The efficiency of flexible labor markets requires mobile workers. Otherwise, firms can take advantage of the immobility of workers and extract monopsony rents. In cultures with strong family ties, moving away from home has utility costs. Thus, individuals with strong family ties rationally choose regulated labor markets to reduce the mobility of labor and the monopsony power of firms, even though they produce lower employment. Empirically, we do find that individuals who inherit stronger family ties are less mobile, have lower wages, are less often employed and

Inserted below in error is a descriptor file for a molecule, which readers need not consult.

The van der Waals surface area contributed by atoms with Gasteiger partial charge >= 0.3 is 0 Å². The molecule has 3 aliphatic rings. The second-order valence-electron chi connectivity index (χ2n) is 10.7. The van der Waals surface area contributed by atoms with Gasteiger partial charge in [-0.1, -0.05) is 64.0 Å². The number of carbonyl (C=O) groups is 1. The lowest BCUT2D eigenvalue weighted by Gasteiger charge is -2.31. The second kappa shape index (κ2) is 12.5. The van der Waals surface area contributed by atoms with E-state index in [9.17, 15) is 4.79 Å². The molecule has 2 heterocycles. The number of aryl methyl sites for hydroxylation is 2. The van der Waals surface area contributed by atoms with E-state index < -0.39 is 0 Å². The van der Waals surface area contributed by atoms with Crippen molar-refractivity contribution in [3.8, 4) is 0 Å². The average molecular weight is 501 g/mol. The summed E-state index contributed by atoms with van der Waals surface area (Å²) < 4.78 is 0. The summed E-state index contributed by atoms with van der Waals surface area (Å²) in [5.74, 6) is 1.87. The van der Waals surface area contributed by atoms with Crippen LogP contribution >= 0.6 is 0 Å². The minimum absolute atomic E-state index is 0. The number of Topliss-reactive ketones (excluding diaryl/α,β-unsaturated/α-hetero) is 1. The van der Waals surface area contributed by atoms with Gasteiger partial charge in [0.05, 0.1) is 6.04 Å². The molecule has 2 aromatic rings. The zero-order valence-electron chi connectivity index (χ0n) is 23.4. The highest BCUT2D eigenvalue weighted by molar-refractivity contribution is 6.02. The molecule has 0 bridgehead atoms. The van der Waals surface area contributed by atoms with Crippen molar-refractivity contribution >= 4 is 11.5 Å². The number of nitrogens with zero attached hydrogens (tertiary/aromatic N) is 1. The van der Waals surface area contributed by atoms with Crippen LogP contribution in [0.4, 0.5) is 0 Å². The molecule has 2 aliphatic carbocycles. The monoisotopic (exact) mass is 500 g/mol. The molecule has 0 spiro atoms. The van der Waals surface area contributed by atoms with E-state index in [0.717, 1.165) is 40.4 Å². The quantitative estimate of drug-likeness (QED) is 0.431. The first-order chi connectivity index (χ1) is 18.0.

support more stringent labor market regulations. There are also positive cross- country correlations between the strength of family ties and labor market rigidities. Finally, we find positive correlations between labor market rigidities at the beginning of the twenty first century and family values prevailing before World War II, whichsuggest that labor market regulations have deep cultural roots.